Yesterday I wrote a little bit about the importance of conditioning, and the mental advantage of knowing you put in the work necessary to be prepared for that double or triple overtime game. Today I had planned on drawing up a list of conditioning drills I was put through over the years, but I had a better idea: instead of torturing minor hockey players by sharing those with coaches who happen to read this site, why not share the greatest drill of all-time and reward them? (Psst, coaches – it’s still tiring as hell.)

WHAT YOU’LL NEED:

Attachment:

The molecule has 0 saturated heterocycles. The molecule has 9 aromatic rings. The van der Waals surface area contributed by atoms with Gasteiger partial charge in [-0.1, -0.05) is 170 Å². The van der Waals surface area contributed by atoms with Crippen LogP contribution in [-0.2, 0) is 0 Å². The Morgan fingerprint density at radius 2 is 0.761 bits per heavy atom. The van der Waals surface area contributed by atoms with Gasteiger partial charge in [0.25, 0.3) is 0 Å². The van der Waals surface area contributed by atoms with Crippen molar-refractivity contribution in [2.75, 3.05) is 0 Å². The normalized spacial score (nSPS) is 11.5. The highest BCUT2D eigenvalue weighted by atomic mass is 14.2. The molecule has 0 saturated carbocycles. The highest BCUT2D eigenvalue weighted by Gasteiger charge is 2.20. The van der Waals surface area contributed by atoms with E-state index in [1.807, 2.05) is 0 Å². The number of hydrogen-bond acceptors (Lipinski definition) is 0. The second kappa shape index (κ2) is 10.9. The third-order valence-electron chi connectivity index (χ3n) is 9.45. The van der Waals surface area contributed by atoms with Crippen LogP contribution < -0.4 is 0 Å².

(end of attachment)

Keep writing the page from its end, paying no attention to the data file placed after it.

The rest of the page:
* A team with functioning brain cells. (A huge number of coaches just slumped their shoulders, disappointed.)

I mean, aside from a full roster and a few pucks, that’s pretty much it.

WHAT IT ACCOMPLISHES

* Cardio: it requires three full lengths of the ice for a couple of the players involved, and doesn’t allow any time for dilly-dallying.

* Reps: you get to practice odd-man rush situations, while the d-man work on defending them.

* Fun: odd-man rushes are always a great time.

* Cohesion: it’s easy to set up so you always go with your linemates.

You don’t have to, but our coach used to run the drill as a competition – the forwards vs. the D. The forwards had seven minutes to score 10 goals. If we made it, the D did extra conditioning alone. If we didn’t, we on the hook for the added work.

Below is the picture of where everyone starts. I’ll explain it thoroughly below.